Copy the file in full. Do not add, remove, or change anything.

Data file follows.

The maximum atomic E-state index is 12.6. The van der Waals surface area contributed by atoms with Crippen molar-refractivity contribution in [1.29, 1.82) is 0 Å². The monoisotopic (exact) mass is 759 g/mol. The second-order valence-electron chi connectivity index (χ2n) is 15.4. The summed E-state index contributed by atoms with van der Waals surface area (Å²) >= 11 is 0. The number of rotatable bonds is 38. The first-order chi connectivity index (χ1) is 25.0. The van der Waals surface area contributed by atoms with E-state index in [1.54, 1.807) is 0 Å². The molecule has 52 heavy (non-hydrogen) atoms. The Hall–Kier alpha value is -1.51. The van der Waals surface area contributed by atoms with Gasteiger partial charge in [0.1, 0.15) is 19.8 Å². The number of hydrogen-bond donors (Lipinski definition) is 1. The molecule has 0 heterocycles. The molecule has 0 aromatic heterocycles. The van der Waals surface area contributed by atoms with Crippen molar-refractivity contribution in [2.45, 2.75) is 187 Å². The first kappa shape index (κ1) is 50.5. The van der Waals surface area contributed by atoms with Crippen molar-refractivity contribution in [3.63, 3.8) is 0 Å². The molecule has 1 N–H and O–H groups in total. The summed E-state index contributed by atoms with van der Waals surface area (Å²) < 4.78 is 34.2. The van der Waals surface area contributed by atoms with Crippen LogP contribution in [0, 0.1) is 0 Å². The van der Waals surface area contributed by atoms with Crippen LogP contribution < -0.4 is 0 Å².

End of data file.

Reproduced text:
The maximum atomic E-state index is 12.6. The van der Waals surface area contributed by atoms with Crippen molar-refractivity contribution in [1.29, 1.82) is 0 Å². The monoisotopic (exact) mass is 759 g/mol. The second-order valence-electron chi connectivity index (χ2n) is 15.4. The summed E-state index contributed by atoms with van der Waals surface area (Å²) >= 11 is 0. The number of rotatable bonds is 38. The first-order chi connectivity index (χ1) is 25.0. The van der Waals surface area contributed by atoms with E-state index in [1.54, 1.807) is 0 Å². The molecule has 52 heavy (non-hydrogen) atoms. The Hall–Kier alpha value is -1.51. The van der Waals surface area contributed by atoms with Gasteiger partial charge in [0.1, 0.15) is 19.8 Å². The number of hydrogen-bond donors (Lipinski definition) is 1. The molecule has 0 heterocycles. The molecule has 0 aromatic heterocycles. The van der Waals surface area contributed by atoms with Crippen molar-refractivity contribution in [2.45, 2.75) is 187 Å². The first kappa shape index (κ1) is 50.5. The van der Waals surface area contributed by atoms with Crippen molar-refractivity contribution in [3.63, 3.8) is 0 Å². The molecule has 1 N–H and O–H groups in total. The summed E-state index contributed by atoms with van der Waals surface area (Å²) < 4.78 is 34.2. The van der Waals surface area contributed by atoms with Crippen LogP contribution in [0, 0.1) is 0 Å². The van der Waals surface area contributed by atoms with Crippen LogP contribution < -0.4 is 0 Å².